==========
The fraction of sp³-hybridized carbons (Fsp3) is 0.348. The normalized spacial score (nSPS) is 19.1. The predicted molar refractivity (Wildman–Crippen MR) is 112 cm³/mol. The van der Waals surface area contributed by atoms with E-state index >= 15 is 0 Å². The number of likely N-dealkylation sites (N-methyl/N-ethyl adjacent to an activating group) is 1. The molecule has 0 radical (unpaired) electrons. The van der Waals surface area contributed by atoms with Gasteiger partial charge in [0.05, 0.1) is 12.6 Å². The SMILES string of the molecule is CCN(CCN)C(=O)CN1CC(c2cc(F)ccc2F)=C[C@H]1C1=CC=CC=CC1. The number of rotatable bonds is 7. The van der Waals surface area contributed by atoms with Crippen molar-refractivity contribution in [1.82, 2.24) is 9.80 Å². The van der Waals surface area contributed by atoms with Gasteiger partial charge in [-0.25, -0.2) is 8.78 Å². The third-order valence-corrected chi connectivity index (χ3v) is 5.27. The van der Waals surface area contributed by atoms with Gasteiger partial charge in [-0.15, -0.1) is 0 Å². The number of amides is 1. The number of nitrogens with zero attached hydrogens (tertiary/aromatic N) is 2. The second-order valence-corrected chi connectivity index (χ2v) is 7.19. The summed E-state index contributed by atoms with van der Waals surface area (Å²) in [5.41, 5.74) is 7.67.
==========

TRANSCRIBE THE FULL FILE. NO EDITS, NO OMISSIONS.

The fraction of sp³-hybridized carbons (Fsp3) is 0.348. The normalized spacial score (nSPS) is 19.1. The predicted molar refractivity (Wildman–Crippen MR) is 112 cm³/mol. The van der Waals surface area contributed by atoms with E-state index >= 15 is 0 Å². The number of likely N-dealkylation sites (N-methyl/N-ethyl adjacent to an activating group) is 1. The molecule has 0 radical (unpaired) electrons. The van der Waals surface area contributed by atoms with Gasteiger partial charge in [0.05, 0.1) is 12.6 Å². The SMILES string of the molecule is CCN(CCN)C(=O)CN1CC(c2cc(F)ccc2F)=C[C@H]1C1=CC=CC=CC1. The number of rotatable bonds is 7. The van der Waals surface area contributed by atoms with Crippen molar-refractivity contribution in [1.82, 2.24) is 9.80 Å². The van der Waals surface area contributed by atoms with Gasteiger partial charge in [-0.25, -0.2) is 8.78 Å². The third-order valence-corrected chi connectivity index (χ3v) is 5.27. The van der Waals surface area contributed by atoms with Gasteiger partial charge in [-0.15, -0.1) is 0 Å². The number of amides is 1. The number of nitrogens with zero attached hydrogens (tertiary/aromatic N) is 2. The second-order valence-corrected chi connectivity index (χ2v) is 7.19. The summed E-state index contributed by atoms with van der Waals surface area (Å²) in [5.41, 5.74) is 7.67.